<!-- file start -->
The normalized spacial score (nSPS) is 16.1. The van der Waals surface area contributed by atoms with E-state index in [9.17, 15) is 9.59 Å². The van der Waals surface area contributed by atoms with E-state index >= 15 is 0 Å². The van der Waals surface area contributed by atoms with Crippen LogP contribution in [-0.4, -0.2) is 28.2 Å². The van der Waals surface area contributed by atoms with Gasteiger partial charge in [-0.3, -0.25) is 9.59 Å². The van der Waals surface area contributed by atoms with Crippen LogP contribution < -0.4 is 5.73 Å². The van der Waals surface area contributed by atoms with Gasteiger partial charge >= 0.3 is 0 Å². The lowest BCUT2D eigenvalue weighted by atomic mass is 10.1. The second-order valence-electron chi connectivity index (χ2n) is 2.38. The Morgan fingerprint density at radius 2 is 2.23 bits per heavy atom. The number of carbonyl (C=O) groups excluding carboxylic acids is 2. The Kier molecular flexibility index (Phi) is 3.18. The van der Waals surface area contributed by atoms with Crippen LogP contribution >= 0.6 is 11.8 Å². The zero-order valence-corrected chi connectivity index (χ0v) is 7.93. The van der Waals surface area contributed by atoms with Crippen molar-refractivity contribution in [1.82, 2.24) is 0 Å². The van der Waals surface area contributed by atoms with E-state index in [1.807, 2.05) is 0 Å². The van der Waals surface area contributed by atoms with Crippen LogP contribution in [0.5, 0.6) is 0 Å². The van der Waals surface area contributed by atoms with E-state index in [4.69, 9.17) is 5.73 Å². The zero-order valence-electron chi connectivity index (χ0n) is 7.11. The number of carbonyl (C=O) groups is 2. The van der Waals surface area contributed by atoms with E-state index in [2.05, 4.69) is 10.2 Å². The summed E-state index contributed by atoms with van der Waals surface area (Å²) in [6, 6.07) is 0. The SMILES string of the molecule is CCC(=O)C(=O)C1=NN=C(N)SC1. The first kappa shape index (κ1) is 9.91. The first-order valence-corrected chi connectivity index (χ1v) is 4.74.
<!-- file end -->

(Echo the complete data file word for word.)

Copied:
The normalized spacial score (nSPS) is 16.1. The van der Waals surface area contributed by atoms with E-state index in [9.17, 15) is 9.59 Å². The van der Waals surface area contributed by atoms with E-state index >= 15 is 0 Å². The van der Waals surface area contributed by atoms with Crippen LogP contribution in [-0.4, -0.2) is 28.2 Å². The van der Waals surface area contributed by atoms with Gasteiger partial charge in [-0.3, -0.25) is 9.59 Å². The van der Waals surface area contributed by atoms with Crippen LogP contribution < -0.4 is 5.73 Å². The van der Waals surface area contributed by atoms with Gasteiger partial charge >= 0.3 is 0 Å². The lowest BCUT2D eigenvalue weighted by atomic mass is 10.1. The second-order valence-electron chi connectivity index (χ2n) is 2.38. The Morgan fingerprint density at radius 2 is 2.23 bits per heavy atom. The number of carbonyl (C=O) groups excluding carboxylic acids is 2. The Kier molecular flexibility index (Phi) is 3.18. The van der Waals surface area contributed by atoms with Crippen LogP contribution >= 0.6 is 11.8 Å². The zero-order valence-corrected chi connectivity index (χ0v) is 7.93. The van der Waals surface area contributed by atoms with Crippen molar-refractivity contribution in [1.82, 2.24) is 0 Å². The van der Waals surface area contributed by atoms with E-state index in [1.807, 2.05) is 0 Å². The van der Waals surface area contributed by atoms with Crippen LogP contribution in [0.5, 0.6) is 0 Å². The van der Waals surface area contributed by atoms with E-state index in [4.69, 9.17) is 5.73 Å². The zero-order valence-electron chi connectivity index (χ0n) is 7.11. The number of carbonyl (C=O) groups is 2. The van der Waals surface area contributed by atoms with E-state index in [2.05, 4.69) is 10.2 Å². The summed E-state index contributed by atoms with van der Waals surface area (Å²) in [6, 6.07) is 0. The SMILES string of the molecule is CCC(=O)C(=O)C1=NN=C(N)SC1. The first kappa shape index (κ1) is 9.91. The first-order valence-corrected chi connectivity index (χ1v) is 4.74.